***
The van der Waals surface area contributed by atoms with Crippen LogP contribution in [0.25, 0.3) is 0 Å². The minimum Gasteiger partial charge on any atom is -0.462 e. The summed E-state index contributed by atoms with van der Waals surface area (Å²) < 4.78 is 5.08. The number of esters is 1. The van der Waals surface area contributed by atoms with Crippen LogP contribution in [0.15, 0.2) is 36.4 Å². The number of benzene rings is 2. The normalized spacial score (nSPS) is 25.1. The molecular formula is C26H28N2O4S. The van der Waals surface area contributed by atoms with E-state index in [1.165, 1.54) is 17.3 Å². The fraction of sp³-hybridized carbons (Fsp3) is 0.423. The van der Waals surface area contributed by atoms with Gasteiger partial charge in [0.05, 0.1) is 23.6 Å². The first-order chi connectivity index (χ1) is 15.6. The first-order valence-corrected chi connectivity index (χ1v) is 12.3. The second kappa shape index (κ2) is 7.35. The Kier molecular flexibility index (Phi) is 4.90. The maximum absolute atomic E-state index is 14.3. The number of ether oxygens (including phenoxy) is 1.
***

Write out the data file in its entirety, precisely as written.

The van der Waals surface area contributed by atoms with Crippen LogP contribution in [0.25, 0.3) is 0 Å². The minimum Gasteiger partial charge on any atom is -0.462 e. The summed E-state index contributed by atoms with van der Waals surface area (Å²) < 4.78 is 5.08. The number of esters is 1. The van der Waals surface area contributed by atoms with Crippen LogP contribution in [0.15, 0.2) is 36.4 Å². The number of benzene rings is 2. The normalized spacial score (nSPS) is 25.1. The molecular formula is C26H28N2O4S. The van der Waals surface area contributed by atoms with E-state index in [1.165, 1.54) is 17.3 Å². The fraction of sp³-hybridized carbons (Fsp3) is 0.423. The van der Waals surface area contributed by atoms with Gasteiger partial charge in [0.05, 0.1) is 23.6 Å². The first-order chi connectivity index (χ1) is 15.6. The first-order valence-corrected chi connectivity index (χ1v) is 12.3. The second kappa shape index (κ2) is 7.35. The Kier molecular flexibility index (Phi) is 4.90. The maximum absolute atomic E-state index is 14.3. The number of ether oxygens (including phenoxy) is 1.